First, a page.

Wednesday, August 11, 2010


I’m off. Off for close to two weeks. Off on a road trip to attend a writer’s conference in an enticing place I’ve never been to before. Completely free of obligations and responsibilities to another person.

Right now I’m on a ferry. It’s nothing but a transit ferry, but it feels to me like a luxury liner. I’m sitting on deck on a nice, sunny morning as the ship cruises across the water. There aren’t many passengers, so the atmosphere is calm and quiet. The wind blows my hair and through my shirt, making my laptop screen sway and forming goosebumps on my arms and legs. Other people sit and stare into the distance. I’m so excited to have time to pull out my travel guidebooks, open a book, and write – uninterrupted. Unfortunately, some work assignments still hang over my head. But for the next 10 days or so, there is no household work to be done, and no new work assignments to take on. It’s time for me to learn, observe, interact and develop.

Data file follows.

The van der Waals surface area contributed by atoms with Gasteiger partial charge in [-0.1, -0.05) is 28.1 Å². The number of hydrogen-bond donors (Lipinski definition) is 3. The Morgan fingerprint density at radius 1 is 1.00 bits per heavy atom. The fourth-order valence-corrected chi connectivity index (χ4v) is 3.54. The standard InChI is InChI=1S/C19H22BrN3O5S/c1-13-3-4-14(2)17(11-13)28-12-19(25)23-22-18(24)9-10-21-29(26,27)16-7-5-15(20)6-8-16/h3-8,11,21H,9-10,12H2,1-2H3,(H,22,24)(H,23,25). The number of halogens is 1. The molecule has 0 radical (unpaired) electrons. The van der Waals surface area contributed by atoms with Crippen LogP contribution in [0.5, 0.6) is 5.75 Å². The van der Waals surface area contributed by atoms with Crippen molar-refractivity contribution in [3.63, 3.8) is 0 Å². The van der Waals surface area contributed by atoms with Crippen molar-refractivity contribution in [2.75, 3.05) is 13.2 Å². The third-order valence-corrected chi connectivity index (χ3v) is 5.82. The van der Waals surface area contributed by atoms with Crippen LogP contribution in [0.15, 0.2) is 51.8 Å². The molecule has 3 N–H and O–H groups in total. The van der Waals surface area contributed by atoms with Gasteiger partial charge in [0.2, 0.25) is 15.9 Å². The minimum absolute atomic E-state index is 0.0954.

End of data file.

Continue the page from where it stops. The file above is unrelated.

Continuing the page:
Part of it has come from the inevitable stress that accompanies leaving town for a period of time. But for the past few weeks, I’ve felt under constant obligation – running to try to finish work, household and social obligations, while compensating for that by reducing time spent on the things I enjoy – sleep, exercise, reading and writing. Now it’s time for me to slow down a bit. Or even if I keep up the speed, spend the time doing things I’m passionate about.

Even the upcoming hours alone on the highway seem appealing. I have Orhun Pamuk’s Snow on CD and the freedom to listen and think without interruptions, without having to attend to anyone else’s needs.

Not to say that I won’t miss my family. Dropping off Mark and River with relatives yesterday, I saw how River lit up under the attentions of his three older, female cousins. He was the center of the family, the center of the universe as far as he’s concerned, and it made him laugh and giggle, spread kisses all around, and become the entertainer. I will miss him and I regret not being there for the family time. But still, this is pretty great.

Mark reminds me that this isn’t a vacation. It cost a lot and is for my professional development. He’s right. But still, at the moment it feels very freeing.

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